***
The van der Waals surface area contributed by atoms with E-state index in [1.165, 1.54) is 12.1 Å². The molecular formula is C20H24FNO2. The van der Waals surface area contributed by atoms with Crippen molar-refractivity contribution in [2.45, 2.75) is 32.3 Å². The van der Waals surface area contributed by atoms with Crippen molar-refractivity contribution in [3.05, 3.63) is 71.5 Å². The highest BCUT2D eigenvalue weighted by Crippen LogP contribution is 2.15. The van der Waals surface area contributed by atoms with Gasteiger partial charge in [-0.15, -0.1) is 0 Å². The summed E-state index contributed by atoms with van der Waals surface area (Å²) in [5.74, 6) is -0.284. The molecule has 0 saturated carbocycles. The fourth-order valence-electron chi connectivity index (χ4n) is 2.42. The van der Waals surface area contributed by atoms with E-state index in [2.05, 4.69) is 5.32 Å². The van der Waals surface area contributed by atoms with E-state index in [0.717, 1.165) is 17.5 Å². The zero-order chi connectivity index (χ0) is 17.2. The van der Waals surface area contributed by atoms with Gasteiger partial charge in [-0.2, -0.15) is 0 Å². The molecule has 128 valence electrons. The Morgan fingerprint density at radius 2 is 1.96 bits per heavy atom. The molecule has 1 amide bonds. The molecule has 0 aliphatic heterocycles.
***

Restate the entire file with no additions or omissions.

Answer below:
The van der Waals surface area contributed by atoms with E-state index in [1.165, 1.54) is 12.1 Å². The molecular formula is C20H24FNO2. The van der Waals surface area contributed by atoms with Crippen molar-refractivity contribution in [2.45, 2.75) is 32.3 Å². The van der Waals surface area contributed by atoms with Crippen molar-refractivity contribution in [3.05, 3.63) is 71.5 Å². The highest BCUT2D eigenvalue weighted by Crippen LogP contribution is 2.15. The van der Waals surface area contributed by atoms with Gasteiger partial charge in [-0.15, -0.1) is 0 Å². The summed E-state index contributed by atoms with van der Waals surface area (Å²) in [5.74, 6) is -0.284. The molecule has 0 saturated carbocycles. The fourth-order valence-electron chi connectivity index (χ4n) is 2.42. The van der Waals surface area contributed by atoms with E-state index in [2.05, 4.69) is 5.32 Å². The van der Waals surface area contributed by atoms with E-state index in [0.717, 1.165) is 17.5 Å². The zero-order chi connectivity index (χ0) is 17.2. The van der Waals surface area contributed by atoms with Gasteiger partial charge in [-0.2, -0.15) is 0 Å². The molecule has 128 valence electrons. The Morgan fingerprint density at radius 2 is 1.96 bits per heavy atom. The molecule has 1 amide bonds. The molecule has 0 aliphatic heterocycles.